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No, I meant unethical.  Maybe you think that is too strong a word and I should have referred to "Internet Etiquette" or something nice and soft sounding, but the fact is that if you have a file named as an MP3 file then that is what users are expecting to receive.

I would not expect to hear a church minister stubbing his toe and uttering "Jesus Christ" between gritted teeth, because that is unethical behaviour.  If I slip some laxative into somebody's coffee as a practical joke then that is unethical behaviour.  There does not necessarily need to be an element of bad intention to qualify as unethical, however if you disagree with my use of the word then just ignore my advice and do what you want.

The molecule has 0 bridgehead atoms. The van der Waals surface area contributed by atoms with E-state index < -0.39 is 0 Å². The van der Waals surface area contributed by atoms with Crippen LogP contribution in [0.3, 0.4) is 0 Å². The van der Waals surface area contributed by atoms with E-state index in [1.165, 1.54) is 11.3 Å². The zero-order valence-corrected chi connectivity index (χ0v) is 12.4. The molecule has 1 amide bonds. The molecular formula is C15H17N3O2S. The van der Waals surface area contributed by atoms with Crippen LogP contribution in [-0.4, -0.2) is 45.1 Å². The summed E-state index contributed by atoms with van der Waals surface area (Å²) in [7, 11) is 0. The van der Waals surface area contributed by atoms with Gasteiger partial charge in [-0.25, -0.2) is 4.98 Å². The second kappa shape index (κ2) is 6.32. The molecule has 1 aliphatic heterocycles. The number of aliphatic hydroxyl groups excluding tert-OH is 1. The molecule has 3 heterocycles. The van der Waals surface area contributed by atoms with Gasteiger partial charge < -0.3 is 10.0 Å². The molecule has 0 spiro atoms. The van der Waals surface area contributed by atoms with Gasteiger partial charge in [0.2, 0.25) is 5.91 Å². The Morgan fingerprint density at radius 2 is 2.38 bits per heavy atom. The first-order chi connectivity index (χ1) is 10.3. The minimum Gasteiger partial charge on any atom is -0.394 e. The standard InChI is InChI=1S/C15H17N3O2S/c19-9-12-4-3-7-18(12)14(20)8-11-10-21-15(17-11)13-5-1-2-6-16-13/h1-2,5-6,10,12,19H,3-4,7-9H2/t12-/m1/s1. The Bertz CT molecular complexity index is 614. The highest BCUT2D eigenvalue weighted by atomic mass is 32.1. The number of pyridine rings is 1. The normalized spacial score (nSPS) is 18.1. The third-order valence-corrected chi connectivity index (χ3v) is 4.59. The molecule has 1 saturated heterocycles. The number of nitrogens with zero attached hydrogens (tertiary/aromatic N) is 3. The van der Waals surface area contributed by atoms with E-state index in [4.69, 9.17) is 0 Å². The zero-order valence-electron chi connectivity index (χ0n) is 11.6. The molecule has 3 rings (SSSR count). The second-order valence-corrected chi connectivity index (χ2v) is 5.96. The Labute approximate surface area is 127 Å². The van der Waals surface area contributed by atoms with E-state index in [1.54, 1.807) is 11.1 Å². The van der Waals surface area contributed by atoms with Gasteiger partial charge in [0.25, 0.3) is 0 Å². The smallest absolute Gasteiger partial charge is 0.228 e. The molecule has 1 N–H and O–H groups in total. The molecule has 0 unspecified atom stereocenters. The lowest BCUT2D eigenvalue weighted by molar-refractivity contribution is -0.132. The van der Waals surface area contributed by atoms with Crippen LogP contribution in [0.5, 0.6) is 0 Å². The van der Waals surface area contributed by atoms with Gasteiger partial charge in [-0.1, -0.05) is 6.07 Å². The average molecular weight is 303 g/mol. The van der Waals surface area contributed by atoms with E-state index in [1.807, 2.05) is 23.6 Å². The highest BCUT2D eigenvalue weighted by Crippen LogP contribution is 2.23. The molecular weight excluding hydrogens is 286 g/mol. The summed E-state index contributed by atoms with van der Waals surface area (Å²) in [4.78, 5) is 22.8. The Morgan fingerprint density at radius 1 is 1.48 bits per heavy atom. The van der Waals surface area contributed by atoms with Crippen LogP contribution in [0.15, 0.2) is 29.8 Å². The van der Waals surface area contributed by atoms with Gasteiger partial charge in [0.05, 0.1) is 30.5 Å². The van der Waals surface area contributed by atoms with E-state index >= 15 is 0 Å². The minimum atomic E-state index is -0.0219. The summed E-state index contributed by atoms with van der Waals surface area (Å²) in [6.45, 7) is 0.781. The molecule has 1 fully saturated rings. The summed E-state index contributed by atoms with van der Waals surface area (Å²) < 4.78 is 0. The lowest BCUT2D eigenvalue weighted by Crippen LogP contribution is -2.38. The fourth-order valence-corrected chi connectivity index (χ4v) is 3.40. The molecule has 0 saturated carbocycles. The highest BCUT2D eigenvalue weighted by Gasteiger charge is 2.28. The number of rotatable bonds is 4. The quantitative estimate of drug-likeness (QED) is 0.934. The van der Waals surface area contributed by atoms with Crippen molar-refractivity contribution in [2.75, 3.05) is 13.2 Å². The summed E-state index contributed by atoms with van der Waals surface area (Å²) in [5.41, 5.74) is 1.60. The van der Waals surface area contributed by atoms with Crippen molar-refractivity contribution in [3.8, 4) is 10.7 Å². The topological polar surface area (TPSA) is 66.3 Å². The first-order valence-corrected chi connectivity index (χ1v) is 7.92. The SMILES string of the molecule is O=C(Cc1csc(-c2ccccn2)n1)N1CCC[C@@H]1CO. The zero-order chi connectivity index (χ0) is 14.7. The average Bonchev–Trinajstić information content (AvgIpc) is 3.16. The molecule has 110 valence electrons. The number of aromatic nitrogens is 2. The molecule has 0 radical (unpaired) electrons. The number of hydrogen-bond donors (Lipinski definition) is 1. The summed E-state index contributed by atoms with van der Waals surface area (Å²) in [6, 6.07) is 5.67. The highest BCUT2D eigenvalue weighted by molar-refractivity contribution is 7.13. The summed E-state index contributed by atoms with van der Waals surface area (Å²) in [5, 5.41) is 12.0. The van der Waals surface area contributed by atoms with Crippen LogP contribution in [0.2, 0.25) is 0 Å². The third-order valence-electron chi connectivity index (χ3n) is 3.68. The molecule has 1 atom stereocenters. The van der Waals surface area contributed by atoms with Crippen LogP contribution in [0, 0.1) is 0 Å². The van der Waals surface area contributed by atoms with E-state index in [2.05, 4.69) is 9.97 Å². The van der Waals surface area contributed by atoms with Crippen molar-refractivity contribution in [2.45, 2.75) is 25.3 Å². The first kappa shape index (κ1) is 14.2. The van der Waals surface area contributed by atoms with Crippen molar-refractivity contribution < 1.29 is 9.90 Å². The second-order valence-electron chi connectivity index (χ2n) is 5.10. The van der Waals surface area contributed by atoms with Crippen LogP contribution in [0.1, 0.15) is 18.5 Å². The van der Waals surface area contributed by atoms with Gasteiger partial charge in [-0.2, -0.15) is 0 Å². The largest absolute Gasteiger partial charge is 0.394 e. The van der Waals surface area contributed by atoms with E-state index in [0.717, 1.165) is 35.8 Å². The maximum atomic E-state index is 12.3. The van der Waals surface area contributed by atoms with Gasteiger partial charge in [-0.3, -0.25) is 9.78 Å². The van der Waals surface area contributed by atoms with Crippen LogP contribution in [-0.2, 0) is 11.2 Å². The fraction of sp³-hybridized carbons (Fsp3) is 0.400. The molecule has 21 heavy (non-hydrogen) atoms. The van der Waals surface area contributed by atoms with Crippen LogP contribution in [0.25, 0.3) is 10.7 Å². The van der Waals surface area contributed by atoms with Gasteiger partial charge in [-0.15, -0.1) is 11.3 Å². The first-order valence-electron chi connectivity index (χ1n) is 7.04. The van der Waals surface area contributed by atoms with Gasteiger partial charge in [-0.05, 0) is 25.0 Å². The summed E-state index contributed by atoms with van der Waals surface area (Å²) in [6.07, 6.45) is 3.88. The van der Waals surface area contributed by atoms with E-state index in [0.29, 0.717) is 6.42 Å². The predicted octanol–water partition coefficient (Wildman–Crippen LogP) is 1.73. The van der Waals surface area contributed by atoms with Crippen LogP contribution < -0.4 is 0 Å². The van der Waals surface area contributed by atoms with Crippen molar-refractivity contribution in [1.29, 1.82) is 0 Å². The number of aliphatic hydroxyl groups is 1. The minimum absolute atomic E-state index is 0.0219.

These days most ISPs offer free web space, and in many cases they offer online web page editing tools.  Even though storage space may be limited, all you need are simple pages into which you can embed videos using the YouTube embed code in your HTML.

If you don't wish to go down that road, then you are stuck with the limitations of whatever site you are using regarding accepted file types, and deliberately bypassing those restrictions by uploading files with the wrong extension is ... well, what word would YOU use to describe this?
I think unethical is a correctly used term;  though I would be more inclined to question the wisdom of doing something that will have a negative impact on user confidence, and create  a presentation that will appear broken and unreliable.  I am tempted to use the word obtuse, but sensitivity to frank descriptions does not appear welcome; so I will just recommend that you consider the likely user response to what you want to do.